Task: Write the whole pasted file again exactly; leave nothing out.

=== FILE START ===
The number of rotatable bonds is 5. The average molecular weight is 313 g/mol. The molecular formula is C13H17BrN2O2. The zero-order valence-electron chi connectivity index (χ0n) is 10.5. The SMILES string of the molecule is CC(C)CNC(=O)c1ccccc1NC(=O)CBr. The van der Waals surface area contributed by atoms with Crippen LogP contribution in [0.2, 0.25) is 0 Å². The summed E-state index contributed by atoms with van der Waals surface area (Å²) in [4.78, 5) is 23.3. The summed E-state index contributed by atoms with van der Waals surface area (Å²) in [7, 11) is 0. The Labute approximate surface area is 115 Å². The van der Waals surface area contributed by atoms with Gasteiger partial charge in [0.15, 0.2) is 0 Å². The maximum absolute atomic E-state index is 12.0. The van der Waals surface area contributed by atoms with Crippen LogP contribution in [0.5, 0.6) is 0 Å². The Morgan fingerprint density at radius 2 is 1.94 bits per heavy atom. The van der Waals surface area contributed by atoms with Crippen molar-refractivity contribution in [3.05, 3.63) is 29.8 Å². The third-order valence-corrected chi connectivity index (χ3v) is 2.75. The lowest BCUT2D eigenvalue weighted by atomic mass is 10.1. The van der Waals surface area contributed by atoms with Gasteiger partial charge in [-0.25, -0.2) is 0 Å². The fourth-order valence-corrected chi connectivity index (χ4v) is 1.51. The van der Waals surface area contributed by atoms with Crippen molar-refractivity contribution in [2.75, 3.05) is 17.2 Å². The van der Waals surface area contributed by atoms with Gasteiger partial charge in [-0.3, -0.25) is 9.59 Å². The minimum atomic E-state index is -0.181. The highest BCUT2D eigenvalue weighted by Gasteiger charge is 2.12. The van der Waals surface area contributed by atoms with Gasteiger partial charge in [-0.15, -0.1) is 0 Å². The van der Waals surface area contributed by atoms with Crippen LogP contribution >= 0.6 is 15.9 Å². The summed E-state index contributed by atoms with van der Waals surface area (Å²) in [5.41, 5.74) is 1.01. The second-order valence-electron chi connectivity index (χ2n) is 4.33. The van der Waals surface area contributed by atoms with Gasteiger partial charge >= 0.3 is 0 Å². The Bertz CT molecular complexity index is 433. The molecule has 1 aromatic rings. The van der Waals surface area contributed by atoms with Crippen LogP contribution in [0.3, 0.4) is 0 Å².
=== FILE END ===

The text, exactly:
The number of rotatable bonds is 5. The average molecular weight is 313 g/mol. The molecular formula is C13H17BrN2O2. The zero-order valence-electron chi connectivity index (χ0n) is 10.5. The SMILES string of the molecule is CC(C)CNC(=O)c1ccccc1NC(=O)CBr. The van der Waals surface area contributed by atoms with Crippen LogP contribution in [0.2, 0.25) is 0 Å². The summed E-state index contributed by atoms with van der Waals surface area (Å²) in [4.78, 5) is 23.3. The summed E-state index contributed by atoms with van der Waals surface area (Å²) in [7, 11) is 0. The Labute approximate surface area is 115 Å². The van der Waals surface area contributed by atoms with Gasteiger partial charge in [0.15, 0.2) is 0 Å². The maximum absolute atomic E-state index is 12.0. The van der Waals surface area contributed by atoms with Crippen LogP contribution in [0.5, 0.6) is 0 Å². The Morgan fingerprint density at radius 2 is 1.94 bits per heavy atom. The van der Waals surface area contributed by atoms with Crippen molar-refractivity contribution in [3.05, 3.63) is 29.8 Å². The third-order valence-corrected chi connectivity index (χ3v) is 2.75. The lowest BCUT2D eigenvalue weighted by atomic mass is 10.1. The van der Waals surface area contributed by atoms with Gasteiger partial charge in [-0.25, -0.2) is 0 Å². The fourth-order valence-corrected chi connectivity index (χ4v) is 1.51. The van der Waals surface area contributed by atoms with Crippen molar-refractivity contribution in [2.75, 3.05) is 17.2 Å². The van der Waals surface area contributed by atoms with Gasteiger partial charge in [-0.3, -0.25) is 9.59 Å². The minimum atomic E-state index is -0.181. The highest BCUT2D eigenvalue weighted by Gasteiger charge is 2.12. The van der Waals surface area contributed by atoms with Gasteiger partial charge in [-0.15, -0.1) is 0 Å². The van der Waals surface area contributed by atoms with Crippen LogP contribution >= 0.6 is 15.9 Å². The summed E-state index contributed by atoms with van der Waals surface area (Å²) in [5.41, 5.74) is 1.01. The second-order valence-electron chi connectivity index (χ2n) is 4.33. The van der Waals surface area contributed by atoms with Gasteiger partial charge >= 0.3 is 0 Å². The Bertz CT molecular complexity index is 433. The molecule has 1 aromatic rings. The van der Waals surface area contributed by atoms with Crippen LogP contribution in [0.3, 0.4) is 0 Å².